Mary Gardner is a pioneer spirit in community biology. In 1992,
shortly after getting her Master of Science degree in marine biology,
Mary became curious about the collapse of the cockle population
at Cheltenham Beach. The beach had once been a good collecting
spot, but they had all but vanished from the beach. A dedicated
count found only seven cockles on the whole beach. One day Mary
found a settlement of very small cockles. What would happen to
the spatfall? Would the population regenerate? She decided this
would be an excellent project to study.
She developed a proposal to conduct a shellfish survey of Cheltenham
Beach but soon discovered there were no funds to support such
a study. By now she realised the issue was important and, determined
to begin as soon as possible, she sought help from people who
lived in the area, especially members of the local Royal Forest
and Bird Protection Society. Together, they worked out a sampling
strategy and then, one day, congregated on the beach for the first
community based scientific sampling of the shellfish.
Mary was delighted to find that the people, from Grandmothers
to toddlers, enjoyed their foray into beach science. Their research
revealed the extent of the spatfall could, indeed, help the population
of shellfish recover - if they were allowed to grow up. The community
set up the Cheltenham Beach Caretakers and began to actively work
towards protecting their young shellfish.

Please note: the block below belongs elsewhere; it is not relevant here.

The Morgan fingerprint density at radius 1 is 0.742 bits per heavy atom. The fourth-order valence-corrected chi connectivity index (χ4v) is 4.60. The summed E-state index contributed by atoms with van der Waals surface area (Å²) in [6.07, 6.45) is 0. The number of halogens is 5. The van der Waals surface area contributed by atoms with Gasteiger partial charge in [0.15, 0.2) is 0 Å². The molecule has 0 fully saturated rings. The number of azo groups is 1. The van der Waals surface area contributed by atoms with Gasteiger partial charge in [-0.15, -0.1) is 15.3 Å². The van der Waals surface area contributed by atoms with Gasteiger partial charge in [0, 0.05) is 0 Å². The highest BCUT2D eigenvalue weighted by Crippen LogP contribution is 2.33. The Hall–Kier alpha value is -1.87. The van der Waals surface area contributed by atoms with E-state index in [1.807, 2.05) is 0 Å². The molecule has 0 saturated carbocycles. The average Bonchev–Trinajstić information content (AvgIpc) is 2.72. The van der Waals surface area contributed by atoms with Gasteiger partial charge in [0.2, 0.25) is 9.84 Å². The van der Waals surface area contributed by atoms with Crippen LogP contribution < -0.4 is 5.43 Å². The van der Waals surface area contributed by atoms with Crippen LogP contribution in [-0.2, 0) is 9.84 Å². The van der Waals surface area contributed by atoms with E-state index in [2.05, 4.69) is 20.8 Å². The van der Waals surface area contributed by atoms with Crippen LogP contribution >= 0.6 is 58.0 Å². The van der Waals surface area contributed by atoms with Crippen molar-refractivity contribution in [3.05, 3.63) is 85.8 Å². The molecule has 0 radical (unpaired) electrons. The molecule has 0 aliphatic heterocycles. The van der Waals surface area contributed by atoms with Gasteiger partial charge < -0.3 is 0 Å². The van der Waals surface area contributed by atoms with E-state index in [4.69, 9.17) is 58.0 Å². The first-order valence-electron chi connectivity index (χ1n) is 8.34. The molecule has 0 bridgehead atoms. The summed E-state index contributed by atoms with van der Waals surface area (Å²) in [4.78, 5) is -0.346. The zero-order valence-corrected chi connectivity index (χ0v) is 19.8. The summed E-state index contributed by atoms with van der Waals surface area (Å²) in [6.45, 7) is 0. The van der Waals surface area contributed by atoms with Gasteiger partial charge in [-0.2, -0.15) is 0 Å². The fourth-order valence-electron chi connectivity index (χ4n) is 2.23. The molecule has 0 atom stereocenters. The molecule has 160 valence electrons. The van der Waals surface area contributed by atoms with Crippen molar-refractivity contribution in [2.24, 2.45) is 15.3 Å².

The 23 October 1992 New Zealand Herald carried the story of Chelentham
Beach's determined effort to prevent the loss of their shellfish
beds. The community and local iwi asked the Ministry of Fisheries
for a closure of the beach to shellfish collecting. On 23 April,
1993, Fisheries banned shellfish collecting at Cheltenham Beach.
At the same time, the local Iwi installed a Rahui preventing the
taking of shellfish on the beach.
Mary Gardner moved to South Island where she is continuing to
develop her Neighbourhood Biology programme with some support
of Dunedin City Council. The programme aims to create an opportunity
for people to express and expand their experience of the place
in which they live. The participants use social survey and scientific
monitoring techniques in a community setting. They use the results
to create an exhibit for public display; and make a record of
activities using video and photography.
Community science projects, once started correctly, take on a
life of their own. Twice a year, the Chelentham Beach Caretakers
measure the stocks of shellfish and determine their condition.
The settlement of young cockles has matured and the Caretakers
are hoping the new adults will provide an even larger settlement
of young to rebuild the population to normal levels. Meanwhile,
the research team is expanding its efforts to find out what other
factors, besides fishing pressure, might be harming the stocks
or preventing successful recruitment.
Mary's efforts inspired similar community investigations at other
Auckland beaches. The Ministry of Fisheries, observing the surge
of interest of residents in the conservation of their shellfish
stocks, realised that Mary's idea of community science was of
very great benefit. The current effort to expand community surveys
of shellfish to other areas of New Zealand is a result of Mary's
If you would like more information about the Neighbourhood Biology
programme, contact Mary Gardner at PO Box 7, Warrington, Otago,